This book builds on your current knowledge to develop a mindset that promises to help you on many levels, such as everyday situations (checking to make sure you got the correct change when you buy something) and workplace problems (figuring what the deductions from your paycheck should be), as well as passing the Math Reasoning portion of the GED® test. All it involves is some insight and calling on the knowledge you already have.
Just as important as knowing math basics is knowing what to expect on the GED® test, so be sure you understand the information in the Introduction to this book. It is important to know how the test will be structured as well as to develop familiarity with the virtual calculator and other aids provided on the test (formula sheet, calculator reference, and symbol sheet).
USE LOGIC! Calculations are secondary in importance to finding a logical solution pathway that focuses on problem solving, modeling, thinking, and reasoning. The calculations, if done correctly, will always give you the correct solution, but if you don't know what the problem is asking for, or if you cannot model it, or if you cannot reason through a solution pathway, how will you know what calculations to make? This book will help you with the calculations and give you ways to improve your logical skills — skills that you were "born knowing."
Sometimes it is possible to get mathematically correct results even if you use incorrect lines of reasoning. This can be because two "wrongs" made a "right" or due to several other scenarios. And sometimes you can use what seems to be a correct line of reasoning but come up with an incorrect answer. Be sure to check whether your answer makes sense.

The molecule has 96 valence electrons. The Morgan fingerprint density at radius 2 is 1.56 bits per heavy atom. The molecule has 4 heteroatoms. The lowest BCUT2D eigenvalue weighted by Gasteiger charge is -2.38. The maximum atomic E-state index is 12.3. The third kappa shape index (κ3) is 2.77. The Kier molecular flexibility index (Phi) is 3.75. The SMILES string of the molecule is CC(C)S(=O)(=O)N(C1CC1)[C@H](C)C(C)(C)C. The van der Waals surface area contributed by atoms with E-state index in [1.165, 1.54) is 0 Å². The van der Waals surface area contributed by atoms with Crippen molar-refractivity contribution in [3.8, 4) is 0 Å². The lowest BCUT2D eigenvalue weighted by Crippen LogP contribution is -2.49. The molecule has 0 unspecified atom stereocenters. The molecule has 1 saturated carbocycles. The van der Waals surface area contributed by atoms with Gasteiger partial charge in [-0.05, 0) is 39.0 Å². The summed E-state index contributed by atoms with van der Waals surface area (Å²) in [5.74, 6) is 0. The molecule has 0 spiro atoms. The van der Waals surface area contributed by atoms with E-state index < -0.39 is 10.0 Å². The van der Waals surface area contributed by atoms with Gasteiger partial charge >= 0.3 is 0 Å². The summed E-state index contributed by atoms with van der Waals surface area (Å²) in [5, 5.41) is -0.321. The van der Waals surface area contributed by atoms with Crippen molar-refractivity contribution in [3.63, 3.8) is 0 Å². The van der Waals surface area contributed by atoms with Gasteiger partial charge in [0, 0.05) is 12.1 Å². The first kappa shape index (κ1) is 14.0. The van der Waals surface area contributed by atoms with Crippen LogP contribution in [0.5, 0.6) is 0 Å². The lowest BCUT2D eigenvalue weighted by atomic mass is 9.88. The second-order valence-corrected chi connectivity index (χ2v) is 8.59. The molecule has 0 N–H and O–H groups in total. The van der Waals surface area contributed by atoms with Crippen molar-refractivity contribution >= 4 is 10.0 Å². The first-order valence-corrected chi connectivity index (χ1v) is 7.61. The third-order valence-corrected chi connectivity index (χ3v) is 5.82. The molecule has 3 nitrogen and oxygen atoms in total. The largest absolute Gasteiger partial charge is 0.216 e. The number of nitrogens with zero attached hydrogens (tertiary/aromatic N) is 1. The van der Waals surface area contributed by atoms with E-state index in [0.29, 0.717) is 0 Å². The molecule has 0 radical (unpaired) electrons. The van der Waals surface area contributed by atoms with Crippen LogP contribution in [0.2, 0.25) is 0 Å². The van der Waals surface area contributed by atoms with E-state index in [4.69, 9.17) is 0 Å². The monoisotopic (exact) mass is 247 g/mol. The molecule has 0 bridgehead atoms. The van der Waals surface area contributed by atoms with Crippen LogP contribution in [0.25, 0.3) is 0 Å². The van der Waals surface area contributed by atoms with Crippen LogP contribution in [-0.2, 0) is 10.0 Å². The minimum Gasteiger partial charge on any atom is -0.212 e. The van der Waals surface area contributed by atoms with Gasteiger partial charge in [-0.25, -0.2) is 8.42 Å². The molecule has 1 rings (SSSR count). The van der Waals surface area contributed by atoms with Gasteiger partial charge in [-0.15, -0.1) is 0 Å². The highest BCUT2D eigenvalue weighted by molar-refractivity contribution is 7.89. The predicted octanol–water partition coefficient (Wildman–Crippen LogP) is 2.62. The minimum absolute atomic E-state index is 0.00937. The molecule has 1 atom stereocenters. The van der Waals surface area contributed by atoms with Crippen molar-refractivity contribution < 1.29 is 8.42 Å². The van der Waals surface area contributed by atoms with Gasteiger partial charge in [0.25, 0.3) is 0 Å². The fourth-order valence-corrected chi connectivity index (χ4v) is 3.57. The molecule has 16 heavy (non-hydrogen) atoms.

The following popular riddle shows the importance of checking your answers. If you bought a cupcake and a cookie at a bake sale for $1.10, and the cupcake costs a dollar more than the cookie, how much did the cookie cost? A surprising number of people answer this right away as 10 cents. But if you checked that answer, you would see right away that it was wrong because then that total is $1.20, not $1.10. (The correct answer is 5 cents.)
When starting a problem, ask yourself first: What is the problem asking? What information is it giving? Is any of this information unnecessary or missing? As an example of a problem with missing information, suppose Tim has twelve coins. He tells you that five of them are dimes and seven of the coins are worth five cents or more. He will give you all of the coins if you can tell him how many quarters he has. The problem is asking how many quarters there are. You know that five are dimes and seven are nickels, dimes, and quarters (and perhaps half-dollars). You can figure out that two of them must be coins that are nickels, quarters, or half-dollars. But you don't have enough information to say how many of each, so you can't take Tim's challenge. You have to have another piece of information, such as that he has two nickels, in which case you know there aren't any quarters. If Tim told you the total value of the coins, you could figure out how many are dimes, even if it is by trial and error. But without the last piece of information, this is an impossible question to answer correctly, except by a guess. Can you see that the answer must be 0, 1, or 2?